A few excerpts:
To guide the crafting of a legally-sound self-defense strategy, I offer five basic rules:
Keep out of trouble in the first placeI know what you’re thinking: what’s with that first rule about “keeping out of trouble in the first place”? I don’t need to be told that, I’m the good guy, I don’t go getting into trouble.
Minimize your legal exposure if trouble does start
Foster the confidence to act decisively when necessary
Diminish your perceived legal vulnerability
Facilitate acceptance of events
Unfortunately, the vast majority of cases I see where an otherwise law-abiding armed citizen finds himself in legal trouble for having used force against another person, it is precisely because they failed to simply keep out of trouble in the 1st place. In talking with such folks I always ask, “looking back, were there any warning signals early on, that if you’d heeded them might have allowed you avoid the fight entirely?” The almost invariable answer, is “yes.”
As an armed citizen, however, Reeves–and all of us who arm ourselves in public–don’t have the luxury of having “bad days,” nor acting childishly. I never had a proper religious upbringing, but my wife is a good Christian lass, and when through her I cam across this passage from Corinthians I thought it really fit my philosophy of CCW:I urge you to read the whole post, which discusses the recent shooting in a FL movie theatre.
When I was a child, I spoke as a child, I understood as a child, I thought as a child. But when I became a[n armed] man, I put away childish things.To put it another way, too many people when first arming themselves feel as if, “Hey, now that I carry a gun, I don’t have to take BS from anybody.”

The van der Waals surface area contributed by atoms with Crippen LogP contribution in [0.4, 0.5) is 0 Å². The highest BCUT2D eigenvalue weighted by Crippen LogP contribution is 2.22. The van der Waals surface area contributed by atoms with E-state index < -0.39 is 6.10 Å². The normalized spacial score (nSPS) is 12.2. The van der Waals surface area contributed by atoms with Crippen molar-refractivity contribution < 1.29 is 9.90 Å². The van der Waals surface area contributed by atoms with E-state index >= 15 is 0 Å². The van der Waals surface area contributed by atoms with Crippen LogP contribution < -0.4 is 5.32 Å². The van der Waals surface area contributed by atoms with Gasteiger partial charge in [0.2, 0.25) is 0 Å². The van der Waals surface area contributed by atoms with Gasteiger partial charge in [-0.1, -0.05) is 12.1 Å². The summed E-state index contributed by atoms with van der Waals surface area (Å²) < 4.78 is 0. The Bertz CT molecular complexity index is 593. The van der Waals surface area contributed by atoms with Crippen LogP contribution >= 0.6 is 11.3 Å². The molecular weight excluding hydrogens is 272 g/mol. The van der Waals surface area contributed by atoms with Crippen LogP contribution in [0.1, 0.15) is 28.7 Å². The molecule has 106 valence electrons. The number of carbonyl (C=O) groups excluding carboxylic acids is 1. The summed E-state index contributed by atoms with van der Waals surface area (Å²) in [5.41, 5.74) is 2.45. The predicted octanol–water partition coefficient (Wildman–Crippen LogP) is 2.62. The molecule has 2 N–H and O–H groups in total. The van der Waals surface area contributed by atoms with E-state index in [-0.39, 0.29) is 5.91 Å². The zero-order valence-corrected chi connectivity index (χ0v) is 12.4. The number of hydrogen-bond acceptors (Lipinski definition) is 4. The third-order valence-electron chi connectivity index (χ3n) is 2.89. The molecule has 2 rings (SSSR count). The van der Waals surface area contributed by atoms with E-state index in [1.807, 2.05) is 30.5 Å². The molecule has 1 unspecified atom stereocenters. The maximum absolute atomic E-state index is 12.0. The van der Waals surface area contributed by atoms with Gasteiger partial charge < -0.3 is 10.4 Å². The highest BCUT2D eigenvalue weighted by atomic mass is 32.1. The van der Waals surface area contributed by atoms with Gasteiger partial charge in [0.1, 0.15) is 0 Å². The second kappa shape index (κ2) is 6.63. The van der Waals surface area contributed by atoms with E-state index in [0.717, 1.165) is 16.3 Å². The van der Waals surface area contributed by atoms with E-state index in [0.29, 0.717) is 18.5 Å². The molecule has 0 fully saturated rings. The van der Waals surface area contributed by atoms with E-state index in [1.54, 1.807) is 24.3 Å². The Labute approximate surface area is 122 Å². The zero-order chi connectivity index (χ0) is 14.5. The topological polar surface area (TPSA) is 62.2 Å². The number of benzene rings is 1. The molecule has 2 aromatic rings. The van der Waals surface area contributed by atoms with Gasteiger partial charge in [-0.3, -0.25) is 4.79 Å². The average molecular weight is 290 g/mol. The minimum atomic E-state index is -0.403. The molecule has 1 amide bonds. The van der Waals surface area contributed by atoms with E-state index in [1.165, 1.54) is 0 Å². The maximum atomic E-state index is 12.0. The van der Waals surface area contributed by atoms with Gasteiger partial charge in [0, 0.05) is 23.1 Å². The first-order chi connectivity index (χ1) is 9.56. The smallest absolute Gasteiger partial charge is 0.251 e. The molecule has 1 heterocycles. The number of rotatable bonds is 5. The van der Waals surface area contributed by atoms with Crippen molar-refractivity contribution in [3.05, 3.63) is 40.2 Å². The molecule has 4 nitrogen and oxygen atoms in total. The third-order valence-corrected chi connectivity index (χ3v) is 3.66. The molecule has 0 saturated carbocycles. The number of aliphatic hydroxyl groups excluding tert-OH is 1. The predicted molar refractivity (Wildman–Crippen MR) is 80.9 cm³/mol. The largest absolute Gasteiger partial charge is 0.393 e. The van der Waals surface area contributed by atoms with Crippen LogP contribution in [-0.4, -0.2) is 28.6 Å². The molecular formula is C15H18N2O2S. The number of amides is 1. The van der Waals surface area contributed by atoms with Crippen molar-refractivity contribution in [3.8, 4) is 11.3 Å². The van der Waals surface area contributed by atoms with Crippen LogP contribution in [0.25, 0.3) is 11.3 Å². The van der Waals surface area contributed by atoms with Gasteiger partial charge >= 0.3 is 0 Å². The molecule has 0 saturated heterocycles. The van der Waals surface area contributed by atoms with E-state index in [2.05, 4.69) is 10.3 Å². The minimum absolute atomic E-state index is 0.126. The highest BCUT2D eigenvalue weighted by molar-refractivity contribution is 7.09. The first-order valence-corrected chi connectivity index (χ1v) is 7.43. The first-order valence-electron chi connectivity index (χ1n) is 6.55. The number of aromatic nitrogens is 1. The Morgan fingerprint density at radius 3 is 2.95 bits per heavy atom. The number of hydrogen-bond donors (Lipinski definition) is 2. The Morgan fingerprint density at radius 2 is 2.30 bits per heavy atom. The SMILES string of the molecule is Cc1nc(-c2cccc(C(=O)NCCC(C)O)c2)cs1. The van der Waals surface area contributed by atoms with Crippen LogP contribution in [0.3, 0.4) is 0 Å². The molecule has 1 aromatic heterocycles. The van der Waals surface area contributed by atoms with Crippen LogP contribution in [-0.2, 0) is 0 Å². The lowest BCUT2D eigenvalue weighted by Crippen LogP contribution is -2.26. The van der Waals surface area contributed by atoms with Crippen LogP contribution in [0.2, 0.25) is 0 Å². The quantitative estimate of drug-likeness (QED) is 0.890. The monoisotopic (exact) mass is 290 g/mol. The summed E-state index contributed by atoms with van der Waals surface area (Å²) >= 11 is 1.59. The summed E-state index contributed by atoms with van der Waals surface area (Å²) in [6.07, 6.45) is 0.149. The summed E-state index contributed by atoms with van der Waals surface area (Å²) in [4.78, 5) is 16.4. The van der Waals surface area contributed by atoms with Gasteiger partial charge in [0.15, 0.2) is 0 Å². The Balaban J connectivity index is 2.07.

1 Corinthians 13
The truth could not be more the opposite. For those of us who carry a gun, we have to take BS from everybody. Except the felony aggressor. He we can defend ourselves against. But the merely obnoxious, bullying types that roam this earth–well, my advice is to simply avoid them.
The author has it exactly right. There are things worth killing or dying over...but not many, (and certainly not an argument over texting, somebody looking at you the wrong way or insulting your favorite football team or choice of political candidate, a dent in your car bumper, ...) There are lots of times when letting an asshole "win the argument" and walking away is the far smarter course of action, and doing so may even save your life...or his.
I read a great
...my searching wasn't a total loss...
While I was looking for the post I described, I rediscovered one of the best arguments I've ever read in favor of gun rights. Since I both found it originally and rediscovered it via Stogie at Saberpoint, I'll give him the h/t: An opinion on gun control | Monster Hunter Nation. It is still possible to argue for increased / improved gun control laws even after reading his post--I myself still favor thorough, universal background checks, even if that means it takes longer to complete the purchase of a firearm--but Larry Correia doesn't make it easy.
A Wingnuts and Moonbats x-post